The groups also asked the agencies to notify banks as early as possible if an extension is offered, “thus allowing them to allocate limited resources appropriately among a growing number of competing regulatory priorities.”
A delay in the daily reporting requirement would not mean banks are unable to monitor their liquidity positions, the groups said.
Banking organizations … currently conduct regular and robust monitoring, reporting, and forecasting of liquidity positions and indicia of liquidity risk. However, these existing liquidity monitoring systems and related reports, even where available on a daily basis, are not currently tailored to the detailed requirements contained in the [LCR] proposal.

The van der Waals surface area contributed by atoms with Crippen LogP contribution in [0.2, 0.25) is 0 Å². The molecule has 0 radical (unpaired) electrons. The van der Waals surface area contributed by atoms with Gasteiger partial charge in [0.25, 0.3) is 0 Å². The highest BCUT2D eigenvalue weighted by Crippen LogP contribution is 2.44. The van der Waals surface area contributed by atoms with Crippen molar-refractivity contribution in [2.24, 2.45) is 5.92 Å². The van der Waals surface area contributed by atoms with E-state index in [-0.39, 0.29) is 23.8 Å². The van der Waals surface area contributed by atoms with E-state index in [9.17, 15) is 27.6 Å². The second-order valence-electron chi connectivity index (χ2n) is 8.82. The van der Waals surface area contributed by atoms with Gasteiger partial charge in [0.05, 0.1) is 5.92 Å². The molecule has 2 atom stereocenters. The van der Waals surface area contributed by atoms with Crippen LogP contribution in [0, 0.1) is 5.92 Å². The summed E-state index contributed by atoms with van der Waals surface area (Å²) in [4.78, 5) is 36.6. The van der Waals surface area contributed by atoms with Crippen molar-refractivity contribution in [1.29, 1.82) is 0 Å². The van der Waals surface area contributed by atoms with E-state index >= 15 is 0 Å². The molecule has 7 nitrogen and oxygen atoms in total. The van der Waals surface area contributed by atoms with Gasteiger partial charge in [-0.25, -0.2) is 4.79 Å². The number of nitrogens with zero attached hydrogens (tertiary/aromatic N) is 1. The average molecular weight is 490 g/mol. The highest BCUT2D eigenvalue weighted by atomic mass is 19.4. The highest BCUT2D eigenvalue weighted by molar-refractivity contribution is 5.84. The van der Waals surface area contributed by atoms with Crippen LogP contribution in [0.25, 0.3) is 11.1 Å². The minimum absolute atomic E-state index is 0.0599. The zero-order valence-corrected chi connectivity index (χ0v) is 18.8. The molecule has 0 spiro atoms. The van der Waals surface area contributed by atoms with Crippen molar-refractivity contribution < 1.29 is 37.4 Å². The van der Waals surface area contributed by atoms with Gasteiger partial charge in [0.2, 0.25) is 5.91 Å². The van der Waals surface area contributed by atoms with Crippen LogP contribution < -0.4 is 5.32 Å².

Under the proposed ratio, internationally active banking organizations with over $250 billion in assets and certain subsidiaries would have to hold high-quality liquid assets against the largest “net cumulative cash outflow as of the end of the 30-day period.” A modified LCR would apply to holding companies with $50 billion in assets or more that are not internationally active, requiring banks to hold HQLA based on a 21-day stress scenario.
Read the letter.